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Media missing real story of women voters

It all started with the fashion phrase, "Pink is the new black." Pink had replaced black as the "in" wardrobe color. Then, orange was the new pink, and so on. "Is two the new three?" chirped The Wall Street Journal last week in an article about how upper-income stay-at-home moms are now bearing three children instead of the formerly requisite two. Well, here's my take. Women are the new men.

"What?" say you. Calm down. I'm not talking about transgendered individuals. I'm talking about the media's Janie-come-lately focus on women voters.

Just in the past two weeks we've witnessed a revolution in media cognizance of the importance of women voters. It's a seismic shift from a rather blas "who cares?" attitude to a rocketlike focus on a major story and one the media have been missing all along — women voters' changing preferences in the political arena. Suddenly we're famous. We're rock stars. We're more coveted than that sexy undecided voter. All this because we temporarily shifted favorites from Sen. John Kerry to President Bush in early September. But the media ignored the fact women did this without breaking pace in a trend that's been in development for years.

Why are women voters so suddenly important? It should not have been sudden at all. We make up more than half the U.S. population. We vote more reliably than our husbands, partners, brothers and fathers. In fact, 8 million more of us voted in 2000 than did men. This is not new. Women's participation in the democratic progress has risen steadily ever since passage of the 19th Amendment to the U.S. Constitution.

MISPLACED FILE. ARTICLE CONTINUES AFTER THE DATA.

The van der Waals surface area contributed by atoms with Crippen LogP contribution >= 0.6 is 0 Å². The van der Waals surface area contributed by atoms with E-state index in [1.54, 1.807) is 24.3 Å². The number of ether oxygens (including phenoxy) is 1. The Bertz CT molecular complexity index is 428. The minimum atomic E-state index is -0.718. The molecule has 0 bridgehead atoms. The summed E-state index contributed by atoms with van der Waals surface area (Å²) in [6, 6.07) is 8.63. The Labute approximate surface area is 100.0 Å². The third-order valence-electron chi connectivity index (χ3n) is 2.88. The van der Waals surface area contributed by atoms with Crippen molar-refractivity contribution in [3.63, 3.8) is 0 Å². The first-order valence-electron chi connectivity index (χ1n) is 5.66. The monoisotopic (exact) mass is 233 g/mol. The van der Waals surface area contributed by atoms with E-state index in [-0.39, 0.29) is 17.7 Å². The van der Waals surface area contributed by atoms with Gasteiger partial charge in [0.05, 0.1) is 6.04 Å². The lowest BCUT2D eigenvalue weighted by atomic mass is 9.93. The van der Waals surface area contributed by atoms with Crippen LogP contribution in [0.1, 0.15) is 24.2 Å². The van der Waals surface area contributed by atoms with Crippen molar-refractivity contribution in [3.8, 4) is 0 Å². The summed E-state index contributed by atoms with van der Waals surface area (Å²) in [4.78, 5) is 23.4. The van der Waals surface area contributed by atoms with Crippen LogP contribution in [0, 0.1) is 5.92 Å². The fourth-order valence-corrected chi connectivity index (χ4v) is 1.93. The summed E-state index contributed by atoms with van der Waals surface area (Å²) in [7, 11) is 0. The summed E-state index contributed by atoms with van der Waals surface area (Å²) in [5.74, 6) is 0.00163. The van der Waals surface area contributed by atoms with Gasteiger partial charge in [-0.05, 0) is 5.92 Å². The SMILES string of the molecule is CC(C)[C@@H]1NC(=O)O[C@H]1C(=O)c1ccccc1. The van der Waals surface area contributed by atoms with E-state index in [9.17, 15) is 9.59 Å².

OK, so we tend to change our minds more often than men (that's a woman's prerogative, isn't it?). With media fascination surrounding the coveted undecided voter and those "undecideds" hogging all the cachet, we women are most (60 percent) of them.

But the media have been woefully ignorant in relegating us to a secondary position before mid-September. Women voters have been making fascinating news all along. For example, the media are so mired in yesterday ("yesterday's news tomorrow") they barely noticed a major change trend affecting women's partisan affiliations over time.

Most media accounts would have you believe the Democrats have controlled the women's vote for decades. That's true, but only for certain segments of women and fewer of them.

As women earn more wealth and wield more power, their political concerns shift along with their economic status. It may surprise you to learn Bush actually won the votes of white married women in the last election. Why? Because this is the wealthiest slice of the female demographic. These women, like men, vote their pocketbooks (i.e., they respond to the strongest appeal of the GOP because they want lower taxes).

Single white women and minority women (who tend to have lower incomes than married white women) voted so fervently for then-Vice President Al Gore, they delivered him an 11 percent majority of the women's vote.

Why? Because they are much more likely to rely on government services (health care, Social Security, etc.). Tax cuts are less important to lower-income Americans.

White women have been trending more and more Republican for years, like their men. Whether they are mainly driven by finances (i.e., lower taxes) or the Caucasian patina of the GOP (say all they want about diversity, the GOP still boasts many, many fewer elected officials, convention delegates and loyalists of color than do the Democrats). So black-and-white the distinction is becoming (pun intended) that a Democratic pollster recently confessed to me she fears the party will lose the white women's vote altogether, one day soon.

So while the media have fixated this season on NASCAR dads, security moms, the investor class, the undecided voters, the small-business owners, white suburbanites, Metros, Retros and God knows what else, they've completely overlooked a fascinating and much more important story: the female voter and how she evolves as she continues her march for a fair share of power and influence.


Bonnie Erbe, TV host, writes this column for Scripps Howard News Service. E-mail bonnieerbe@CompuServe.com.